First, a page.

<p>The English Department is quite strong and well-regarded. There are several concentrations including literature, creative writing, theater and there are a core group of classes that all English majors regardless of concentration must select from- I cannot remember the specifics. Spend some time examining the department website and perhaps register either freshman year first or second semester for one of those courses and see where it takes you. Unless you place out of freshman writing seminar, you will need to take that class either semester. At the time of my d's freshman year, placing out was not that easy... however it was for me a relatively easy A.. and a chance to be in a class with only freshman.</p>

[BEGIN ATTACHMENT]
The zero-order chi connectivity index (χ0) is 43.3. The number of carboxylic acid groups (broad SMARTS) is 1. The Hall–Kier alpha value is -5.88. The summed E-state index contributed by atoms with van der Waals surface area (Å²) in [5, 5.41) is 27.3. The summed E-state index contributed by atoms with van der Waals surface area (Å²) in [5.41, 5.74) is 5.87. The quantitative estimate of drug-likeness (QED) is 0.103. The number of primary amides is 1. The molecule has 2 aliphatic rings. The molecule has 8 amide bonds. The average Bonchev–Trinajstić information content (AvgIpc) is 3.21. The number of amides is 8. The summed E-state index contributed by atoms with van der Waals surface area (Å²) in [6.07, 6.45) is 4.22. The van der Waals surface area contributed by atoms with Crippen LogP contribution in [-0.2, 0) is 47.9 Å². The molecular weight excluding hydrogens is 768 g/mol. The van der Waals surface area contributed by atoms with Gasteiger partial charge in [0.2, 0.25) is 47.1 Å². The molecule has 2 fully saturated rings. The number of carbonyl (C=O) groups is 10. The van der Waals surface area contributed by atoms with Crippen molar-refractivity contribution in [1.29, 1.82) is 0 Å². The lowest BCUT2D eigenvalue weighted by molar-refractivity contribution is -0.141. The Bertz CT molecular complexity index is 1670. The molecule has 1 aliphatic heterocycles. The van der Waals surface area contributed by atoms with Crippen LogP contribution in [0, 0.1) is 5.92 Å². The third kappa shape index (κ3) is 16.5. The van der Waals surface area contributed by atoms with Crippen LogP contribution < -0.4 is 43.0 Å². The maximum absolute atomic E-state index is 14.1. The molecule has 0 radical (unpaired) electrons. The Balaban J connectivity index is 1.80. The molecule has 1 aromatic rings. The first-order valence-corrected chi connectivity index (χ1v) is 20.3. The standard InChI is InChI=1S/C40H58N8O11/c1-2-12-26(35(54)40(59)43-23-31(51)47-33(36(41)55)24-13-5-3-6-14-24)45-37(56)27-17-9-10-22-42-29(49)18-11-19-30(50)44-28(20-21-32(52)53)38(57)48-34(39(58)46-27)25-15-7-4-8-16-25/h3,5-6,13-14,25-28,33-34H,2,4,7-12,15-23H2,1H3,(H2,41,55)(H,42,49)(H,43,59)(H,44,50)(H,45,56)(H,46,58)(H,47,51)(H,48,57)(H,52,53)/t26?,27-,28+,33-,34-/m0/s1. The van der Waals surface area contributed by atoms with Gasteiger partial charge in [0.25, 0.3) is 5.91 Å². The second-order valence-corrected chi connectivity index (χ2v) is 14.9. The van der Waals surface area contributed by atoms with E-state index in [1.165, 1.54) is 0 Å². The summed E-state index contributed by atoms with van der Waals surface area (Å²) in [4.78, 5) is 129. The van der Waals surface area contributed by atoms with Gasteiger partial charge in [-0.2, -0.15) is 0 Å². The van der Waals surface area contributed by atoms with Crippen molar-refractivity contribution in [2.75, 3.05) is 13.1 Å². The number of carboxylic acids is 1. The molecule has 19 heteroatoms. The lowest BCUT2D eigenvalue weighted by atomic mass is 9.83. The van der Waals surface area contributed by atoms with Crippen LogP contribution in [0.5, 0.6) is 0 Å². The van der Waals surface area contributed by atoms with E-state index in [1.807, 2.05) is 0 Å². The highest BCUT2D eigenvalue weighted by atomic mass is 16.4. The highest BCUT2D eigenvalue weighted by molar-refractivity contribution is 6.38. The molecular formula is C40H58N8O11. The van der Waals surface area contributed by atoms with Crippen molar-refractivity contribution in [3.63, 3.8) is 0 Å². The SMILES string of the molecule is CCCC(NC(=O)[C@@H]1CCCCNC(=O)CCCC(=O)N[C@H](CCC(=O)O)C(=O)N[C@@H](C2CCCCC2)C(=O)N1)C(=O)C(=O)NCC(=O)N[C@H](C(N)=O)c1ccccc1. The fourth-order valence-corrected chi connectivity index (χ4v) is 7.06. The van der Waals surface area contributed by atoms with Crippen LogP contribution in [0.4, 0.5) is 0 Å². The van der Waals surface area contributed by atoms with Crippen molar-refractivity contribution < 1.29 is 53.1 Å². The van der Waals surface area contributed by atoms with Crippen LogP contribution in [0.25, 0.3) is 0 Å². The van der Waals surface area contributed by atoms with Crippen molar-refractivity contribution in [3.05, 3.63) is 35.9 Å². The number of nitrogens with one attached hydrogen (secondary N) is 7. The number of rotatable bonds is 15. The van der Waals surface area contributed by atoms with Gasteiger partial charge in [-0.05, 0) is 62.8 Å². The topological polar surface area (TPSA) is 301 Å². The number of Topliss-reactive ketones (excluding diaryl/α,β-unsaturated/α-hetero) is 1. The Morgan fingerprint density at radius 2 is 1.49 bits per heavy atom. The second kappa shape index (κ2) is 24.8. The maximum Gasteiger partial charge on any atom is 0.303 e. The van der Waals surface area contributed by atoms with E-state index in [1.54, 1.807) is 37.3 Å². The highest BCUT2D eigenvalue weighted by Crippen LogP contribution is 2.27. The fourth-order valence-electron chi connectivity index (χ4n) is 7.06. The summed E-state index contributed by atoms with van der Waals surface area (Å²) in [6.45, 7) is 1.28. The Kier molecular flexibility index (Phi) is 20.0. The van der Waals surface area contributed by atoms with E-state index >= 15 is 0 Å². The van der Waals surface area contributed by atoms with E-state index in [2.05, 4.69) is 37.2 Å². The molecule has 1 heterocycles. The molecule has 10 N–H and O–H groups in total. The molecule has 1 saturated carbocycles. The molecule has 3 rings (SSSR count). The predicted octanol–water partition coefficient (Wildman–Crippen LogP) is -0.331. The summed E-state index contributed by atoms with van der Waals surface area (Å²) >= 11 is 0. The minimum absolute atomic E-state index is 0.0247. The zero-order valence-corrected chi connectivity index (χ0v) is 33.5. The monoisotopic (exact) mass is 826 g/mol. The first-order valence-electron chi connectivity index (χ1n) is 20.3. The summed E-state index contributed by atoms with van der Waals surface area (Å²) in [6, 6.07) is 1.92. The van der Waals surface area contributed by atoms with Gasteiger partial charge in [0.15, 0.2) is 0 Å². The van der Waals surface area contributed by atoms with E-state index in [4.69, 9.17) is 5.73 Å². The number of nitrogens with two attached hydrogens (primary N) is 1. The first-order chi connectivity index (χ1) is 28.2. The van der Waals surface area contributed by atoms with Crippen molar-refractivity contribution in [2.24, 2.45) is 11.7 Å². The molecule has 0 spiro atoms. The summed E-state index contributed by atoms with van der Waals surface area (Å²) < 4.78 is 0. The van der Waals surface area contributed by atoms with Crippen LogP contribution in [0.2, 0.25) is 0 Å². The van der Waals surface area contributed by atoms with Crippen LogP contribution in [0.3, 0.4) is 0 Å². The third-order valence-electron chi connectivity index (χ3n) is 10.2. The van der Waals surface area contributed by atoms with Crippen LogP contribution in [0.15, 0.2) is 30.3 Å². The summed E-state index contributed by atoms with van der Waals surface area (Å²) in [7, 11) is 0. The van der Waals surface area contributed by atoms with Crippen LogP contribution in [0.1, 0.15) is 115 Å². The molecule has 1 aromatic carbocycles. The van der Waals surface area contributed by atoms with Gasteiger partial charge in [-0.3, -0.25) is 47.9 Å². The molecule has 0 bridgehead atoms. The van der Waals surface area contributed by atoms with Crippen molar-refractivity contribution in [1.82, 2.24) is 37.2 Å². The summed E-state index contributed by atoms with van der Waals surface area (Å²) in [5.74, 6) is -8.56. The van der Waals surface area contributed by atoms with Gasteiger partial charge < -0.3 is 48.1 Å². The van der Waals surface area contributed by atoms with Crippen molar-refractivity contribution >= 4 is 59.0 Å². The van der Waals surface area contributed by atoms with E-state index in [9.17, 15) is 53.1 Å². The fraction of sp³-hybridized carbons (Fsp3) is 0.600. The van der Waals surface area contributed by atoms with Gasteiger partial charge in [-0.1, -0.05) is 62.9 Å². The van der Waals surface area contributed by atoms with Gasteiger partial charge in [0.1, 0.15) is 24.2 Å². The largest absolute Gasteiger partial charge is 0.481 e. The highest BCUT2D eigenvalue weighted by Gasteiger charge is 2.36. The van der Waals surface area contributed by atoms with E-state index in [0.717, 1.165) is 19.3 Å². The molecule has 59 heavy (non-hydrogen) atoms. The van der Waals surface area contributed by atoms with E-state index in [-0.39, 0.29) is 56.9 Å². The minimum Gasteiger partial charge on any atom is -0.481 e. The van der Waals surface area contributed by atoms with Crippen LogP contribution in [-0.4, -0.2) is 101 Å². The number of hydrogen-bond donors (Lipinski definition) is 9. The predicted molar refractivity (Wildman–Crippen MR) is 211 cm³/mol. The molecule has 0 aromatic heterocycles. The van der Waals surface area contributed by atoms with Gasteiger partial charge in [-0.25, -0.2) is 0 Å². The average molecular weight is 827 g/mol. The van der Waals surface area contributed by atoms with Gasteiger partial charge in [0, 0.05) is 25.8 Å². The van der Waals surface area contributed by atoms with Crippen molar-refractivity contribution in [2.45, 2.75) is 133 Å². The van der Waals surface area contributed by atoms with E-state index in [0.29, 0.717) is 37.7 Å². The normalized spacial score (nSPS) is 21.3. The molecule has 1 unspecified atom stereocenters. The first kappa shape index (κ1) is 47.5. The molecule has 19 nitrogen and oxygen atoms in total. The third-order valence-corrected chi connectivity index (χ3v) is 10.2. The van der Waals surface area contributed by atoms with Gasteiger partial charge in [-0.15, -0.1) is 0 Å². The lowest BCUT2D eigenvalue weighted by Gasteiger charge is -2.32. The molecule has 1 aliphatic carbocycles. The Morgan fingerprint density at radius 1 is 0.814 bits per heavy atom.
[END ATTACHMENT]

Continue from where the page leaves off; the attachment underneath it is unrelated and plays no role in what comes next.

<p>I would say there is more grade deflation than inflation at UofR. If you are going to be a science major keeping your GPA above 3.3 takes work. As at any high ranking college, the classes are demanding and are meant to be difficult. The best advice to stay above a 3.3 is study, and study a lot. Don't get sucked in to the whole "college experience" where you think it is a good idea to go party every weekend. You will regret it if you do.
As to your other questions:
1). Should I take bigger classes or smaller classes? Do either have any impact on grades? It depends on how much you want to study. Also you don't really have a choice if you are taking intro classes.